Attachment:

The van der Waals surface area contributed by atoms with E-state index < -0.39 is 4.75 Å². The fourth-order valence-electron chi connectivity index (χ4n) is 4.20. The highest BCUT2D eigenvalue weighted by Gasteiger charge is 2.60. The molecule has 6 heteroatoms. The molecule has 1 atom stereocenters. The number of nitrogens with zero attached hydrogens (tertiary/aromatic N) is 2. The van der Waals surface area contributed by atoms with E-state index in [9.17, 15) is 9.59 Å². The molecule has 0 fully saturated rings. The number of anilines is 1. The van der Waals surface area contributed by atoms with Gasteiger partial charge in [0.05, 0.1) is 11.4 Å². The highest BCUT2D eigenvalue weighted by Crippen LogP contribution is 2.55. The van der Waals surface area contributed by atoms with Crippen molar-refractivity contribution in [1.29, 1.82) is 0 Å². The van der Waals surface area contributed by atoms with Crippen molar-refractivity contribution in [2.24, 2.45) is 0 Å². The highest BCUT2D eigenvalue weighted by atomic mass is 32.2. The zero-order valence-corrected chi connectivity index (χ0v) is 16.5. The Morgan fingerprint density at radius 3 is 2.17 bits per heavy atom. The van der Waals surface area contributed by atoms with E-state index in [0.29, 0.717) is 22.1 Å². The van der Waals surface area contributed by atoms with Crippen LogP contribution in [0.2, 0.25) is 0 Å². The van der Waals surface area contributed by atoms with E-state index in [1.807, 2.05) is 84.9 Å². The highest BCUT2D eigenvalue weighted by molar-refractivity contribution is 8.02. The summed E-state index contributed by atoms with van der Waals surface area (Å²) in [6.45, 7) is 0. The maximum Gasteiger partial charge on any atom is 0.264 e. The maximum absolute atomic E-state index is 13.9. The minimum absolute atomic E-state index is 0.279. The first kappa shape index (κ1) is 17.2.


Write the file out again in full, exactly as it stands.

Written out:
The van der Waals surface area contributed by atoms with E-state index < -0.39 is 4.75 Å². The fourth-order valence-electron chi connectivity index (χ4n) is 4.20. The highest BCUT2D eigenvalue weighted by Gasteiger charge is 2.60. The molecule has 6 heteroatoms. The molecule has 1 atom stereocenters. The number of nitrogens with zero attached hydrogens (tertiary/aromatic N) is 2. The van der Waals surface area contributed by atoms with E-state index in [9.17, 15) is 9.59 Å². The molecule has 0 fully saturated rings. The number of anilines is 1. The van der Waals surface area contributed by atoms with Gasteiger partial charge in [0.05, 0.1) is 11.4 Å². The highest BCUT2D eigenvalue weighted by Crippen LogP contribution is 2.55. The van der Waals surface area contributed by atoms with Crippen molar-refractivity contribution in [1.29, 1.82) is 0 Å². The van der Waals surface area contributed by atoms with Crippen molar-refractivity contribution in [2.24, 2.45) is 0 Å². The highest BCUT2D eigenvalue weighted by atomic mass is 32.2. The zero-order valence-corrected chi connectivity index (χ0v) is 16.5. The Morgan fingerprint density at radius 3 is 2.17 bits per heavy atom. The van der Waals surface area contributed by atoms with E-state index in [0.29, 0.717) is 22.1 Å². The van der Waals surface area contributed by atoms with Crippen LogP contribution in [0.2, 0.25) is 0 Å². The van der Waals surface area contributed by atoms with E-state index in [1.807, 2.05) is 84.9 Å². The highest BCUT2D eigenvalue weighted by molar-refractivity contribution is 8.02. The summed E-state index contributed by atoms with van der Waals surface area (Å²) in [6.45, 7) is 0. The maximum Gasteiger partial charge on any atom is 0.264 e. The maximum absolute atomic E-state index is 13.9. The minimum absolute atomic E-state index is 0.279. The first kappa shape index (κ1) is 17.2.